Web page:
The guesthouse we stayed at the end of the day is best described as a dump but couldn't dampen our spirit, especially not as in the evening Vince was keen to take us to Souphailin's Restaurant, where he had been in the past. Good choice as it's as simple as can be, mum does everything! A simple kitchen, with a wood fired stove is all she needs to make a wide range of delicious dishes. Perfect! So we went there again the next day for breakfast.

The day after was, if possible, even better than the day before! Laos now really started to show its best...! Having a relatively short riding day meant we could enjoy the ride to the max, didn't have to worry about getting anywhere in time and could thus stop frequently. Be it for photos or just to enjoy the villages and scenery. The overwhelming thought of the day was one of having gone back in time. Riding in a world like it was many decades ago. Mentally erase the cars out of the picture and it all fell in place... The bamboo houses, the dirt tracks into the mountains, the wooden carts, the washing being done in the streams and the little Hondas being used as the family transport... by the whole family at the same time!

The enthu-siasm of the kids was so incredible. They kept waving us along where-ever we went. One of them, a little girl, was waving so frantically as she came running/sliding down the muddy hill next to the road, that I not just waved back but stopped and stretched my arm to shake her hand... she smiled but firmly shook her head... she didn't want that! I waved again, she smiled and waved back, so again I stretched my arm and again she shook her head... I waved which brought her beaming smile back again! It was only after I rode away that I realised she must have been hesitant because I was wearing my full adventure helmet and sunglasses... Blast! Should have taken my lid and sunnies off!

The strange thing with riding here is the split-in-half towns. The original path through the villages has been widened and widened over the years to allow cars to move through at speed... Not so nice when you live there and another hoon comes flying past your humble abode at barely one metre away, blowing dust through your glass-less windows. I guess if you're driving a big luxury 4x4 you don't care much about others and don't care much what others think of you... I quite honestly think it would be a better place had the original track still been there. An even better place I should say, as Laos is still wonderful!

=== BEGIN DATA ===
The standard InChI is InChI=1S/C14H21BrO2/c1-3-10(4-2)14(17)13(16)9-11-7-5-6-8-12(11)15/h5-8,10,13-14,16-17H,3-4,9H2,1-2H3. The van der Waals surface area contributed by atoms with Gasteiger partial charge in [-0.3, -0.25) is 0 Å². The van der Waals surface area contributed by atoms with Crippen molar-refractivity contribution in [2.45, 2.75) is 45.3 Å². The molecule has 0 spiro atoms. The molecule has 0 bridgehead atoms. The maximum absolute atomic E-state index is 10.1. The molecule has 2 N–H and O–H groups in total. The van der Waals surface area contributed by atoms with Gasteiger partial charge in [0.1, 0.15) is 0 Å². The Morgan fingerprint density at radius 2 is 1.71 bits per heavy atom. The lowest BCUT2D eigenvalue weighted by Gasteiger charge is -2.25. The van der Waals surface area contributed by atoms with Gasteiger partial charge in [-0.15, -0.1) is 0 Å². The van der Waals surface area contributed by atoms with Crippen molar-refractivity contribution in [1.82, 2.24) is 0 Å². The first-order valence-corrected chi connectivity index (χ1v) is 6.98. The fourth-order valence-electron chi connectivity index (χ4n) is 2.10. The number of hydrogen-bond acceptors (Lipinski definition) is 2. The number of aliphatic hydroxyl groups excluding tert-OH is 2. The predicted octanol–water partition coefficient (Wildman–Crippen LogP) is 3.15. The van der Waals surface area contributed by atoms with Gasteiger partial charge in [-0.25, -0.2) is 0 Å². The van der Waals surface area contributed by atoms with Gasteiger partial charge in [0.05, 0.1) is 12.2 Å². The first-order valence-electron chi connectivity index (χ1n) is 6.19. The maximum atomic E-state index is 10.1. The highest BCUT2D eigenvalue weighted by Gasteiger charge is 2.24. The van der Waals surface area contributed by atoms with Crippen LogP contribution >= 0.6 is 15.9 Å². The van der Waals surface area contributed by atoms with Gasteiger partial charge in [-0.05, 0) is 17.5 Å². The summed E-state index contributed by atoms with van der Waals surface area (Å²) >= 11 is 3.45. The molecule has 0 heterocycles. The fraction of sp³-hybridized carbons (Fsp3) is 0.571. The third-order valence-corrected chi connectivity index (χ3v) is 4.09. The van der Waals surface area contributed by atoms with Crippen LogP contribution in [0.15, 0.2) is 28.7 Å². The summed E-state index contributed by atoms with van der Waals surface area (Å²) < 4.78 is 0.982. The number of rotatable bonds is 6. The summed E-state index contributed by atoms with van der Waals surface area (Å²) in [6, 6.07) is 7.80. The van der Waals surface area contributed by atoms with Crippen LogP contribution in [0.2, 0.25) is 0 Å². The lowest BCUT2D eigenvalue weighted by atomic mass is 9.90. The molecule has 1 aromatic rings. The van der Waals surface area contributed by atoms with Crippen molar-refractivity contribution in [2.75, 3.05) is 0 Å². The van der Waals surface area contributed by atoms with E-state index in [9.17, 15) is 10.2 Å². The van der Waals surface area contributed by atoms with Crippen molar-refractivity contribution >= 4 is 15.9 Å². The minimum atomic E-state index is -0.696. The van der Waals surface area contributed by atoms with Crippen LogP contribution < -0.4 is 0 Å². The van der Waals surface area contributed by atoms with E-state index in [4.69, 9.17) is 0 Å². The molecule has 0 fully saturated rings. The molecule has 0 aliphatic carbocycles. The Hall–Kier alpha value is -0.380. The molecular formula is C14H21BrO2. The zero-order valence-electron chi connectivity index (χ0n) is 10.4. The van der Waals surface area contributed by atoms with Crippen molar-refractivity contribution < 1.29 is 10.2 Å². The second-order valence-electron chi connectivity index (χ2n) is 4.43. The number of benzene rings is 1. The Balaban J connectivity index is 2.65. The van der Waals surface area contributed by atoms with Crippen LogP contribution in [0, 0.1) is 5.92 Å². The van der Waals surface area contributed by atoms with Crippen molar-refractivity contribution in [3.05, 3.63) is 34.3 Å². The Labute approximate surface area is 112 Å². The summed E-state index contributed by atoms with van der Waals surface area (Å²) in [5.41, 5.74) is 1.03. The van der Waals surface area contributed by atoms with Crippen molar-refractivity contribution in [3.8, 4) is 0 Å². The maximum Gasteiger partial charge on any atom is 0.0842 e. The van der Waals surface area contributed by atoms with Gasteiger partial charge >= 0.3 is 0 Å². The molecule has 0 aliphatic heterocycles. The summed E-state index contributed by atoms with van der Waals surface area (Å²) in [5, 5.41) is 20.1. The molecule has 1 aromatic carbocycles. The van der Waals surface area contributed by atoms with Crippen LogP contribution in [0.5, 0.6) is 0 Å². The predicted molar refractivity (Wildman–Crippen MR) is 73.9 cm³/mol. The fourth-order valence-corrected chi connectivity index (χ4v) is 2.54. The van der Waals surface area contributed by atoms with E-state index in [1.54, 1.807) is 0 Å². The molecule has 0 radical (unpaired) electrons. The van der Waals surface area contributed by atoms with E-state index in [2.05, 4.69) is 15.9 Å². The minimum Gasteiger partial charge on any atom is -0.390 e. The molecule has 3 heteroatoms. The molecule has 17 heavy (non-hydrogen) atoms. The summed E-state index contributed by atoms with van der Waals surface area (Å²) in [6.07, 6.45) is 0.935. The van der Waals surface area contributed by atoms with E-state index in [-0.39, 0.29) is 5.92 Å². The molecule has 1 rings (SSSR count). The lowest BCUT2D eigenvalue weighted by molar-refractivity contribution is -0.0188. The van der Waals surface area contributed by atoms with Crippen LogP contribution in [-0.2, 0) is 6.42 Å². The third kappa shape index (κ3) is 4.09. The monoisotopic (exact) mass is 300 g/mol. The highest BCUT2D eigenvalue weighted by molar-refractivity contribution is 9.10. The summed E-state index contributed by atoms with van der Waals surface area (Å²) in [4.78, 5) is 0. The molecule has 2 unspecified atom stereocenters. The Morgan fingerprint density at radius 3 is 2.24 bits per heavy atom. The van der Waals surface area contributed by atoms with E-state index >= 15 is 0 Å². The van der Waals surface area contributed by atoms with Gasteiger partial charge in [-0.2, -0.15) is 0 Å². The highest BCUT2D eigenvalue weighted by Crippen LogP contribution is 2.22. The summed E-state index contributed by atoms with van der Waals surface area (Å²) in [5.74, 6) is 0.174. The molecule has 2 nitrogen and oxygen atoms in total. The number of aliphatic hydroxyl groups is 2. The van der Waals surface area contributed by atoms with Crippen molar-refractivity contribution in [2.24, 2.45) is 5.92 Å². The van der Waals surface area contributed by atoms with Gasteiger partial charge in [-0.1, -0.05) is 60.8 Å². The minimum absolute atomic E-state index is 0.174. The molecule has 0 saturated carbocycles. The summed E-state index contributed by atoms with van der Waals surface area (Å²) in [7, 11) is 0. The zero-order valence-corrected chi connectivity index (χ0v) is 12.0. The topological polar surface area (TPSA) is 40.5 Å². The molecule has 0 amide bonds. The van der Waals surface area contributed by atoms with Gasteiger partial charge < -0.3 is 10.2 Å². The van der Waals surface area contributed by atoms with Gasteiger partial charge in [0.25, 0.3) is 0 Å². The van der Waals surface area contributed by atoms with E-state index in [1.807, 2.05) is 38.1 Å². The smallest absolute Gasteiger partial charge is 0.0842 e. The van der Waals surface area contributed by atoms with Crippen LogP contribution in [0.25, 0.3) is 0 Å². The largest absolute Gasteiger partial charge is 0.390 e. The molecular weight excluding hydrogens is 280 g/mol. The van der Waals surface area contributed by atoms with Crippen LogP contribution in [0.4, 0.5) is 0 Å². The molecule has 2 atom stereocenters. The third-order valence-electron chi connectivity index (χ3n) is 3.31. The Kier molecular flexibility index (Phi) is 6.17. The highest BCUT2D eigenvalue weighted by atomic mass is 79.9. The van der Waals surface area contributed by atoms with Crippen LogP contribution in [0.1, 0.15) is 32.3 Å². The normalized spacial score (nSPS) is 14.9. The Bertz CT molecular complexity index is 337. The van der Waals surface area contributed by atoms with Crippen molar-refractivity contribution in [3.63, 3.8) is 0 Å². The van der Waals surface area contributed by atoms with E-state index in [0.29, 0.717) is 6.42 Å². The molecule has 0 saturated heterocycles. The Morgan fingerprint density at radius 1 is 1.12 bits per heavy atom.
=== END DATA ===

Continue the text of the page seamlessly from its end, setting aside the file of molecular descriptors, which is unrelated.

Having said that, the roads we took were in places covered in mud and sand. Strangely enough this somehow complimented the area we found ourselves in, it was as if we were riding the roads as they should be. It blended with the scenery, the small farms and the single cylinder trucks. Unlike the single cylinder trucks we had seen in Myanmar and Thailand, these have mid mounted engines... looking at the average age of them I think Ferrari must have stolen the mid-mount engine idea from them :-)

To finish a beautiful ride we stopped at a guesthouse which offered a great stay and perfect parking for the bikes inside the gates. Unfortunately the best food in town turned out to be at the guesthouse... as the once good pizza restaurant nearby, which Vince had visited before, was now under careless owners... resulting in poor quality food which took forever to arrive.

As we enjoyed our stay, we decided to stay an extra day and found the Indian restaurant a really good one too! We chose the one closest to the bridge. We had a lazy day ourselves and enjoyed the scenery around the bridge over the Ou river.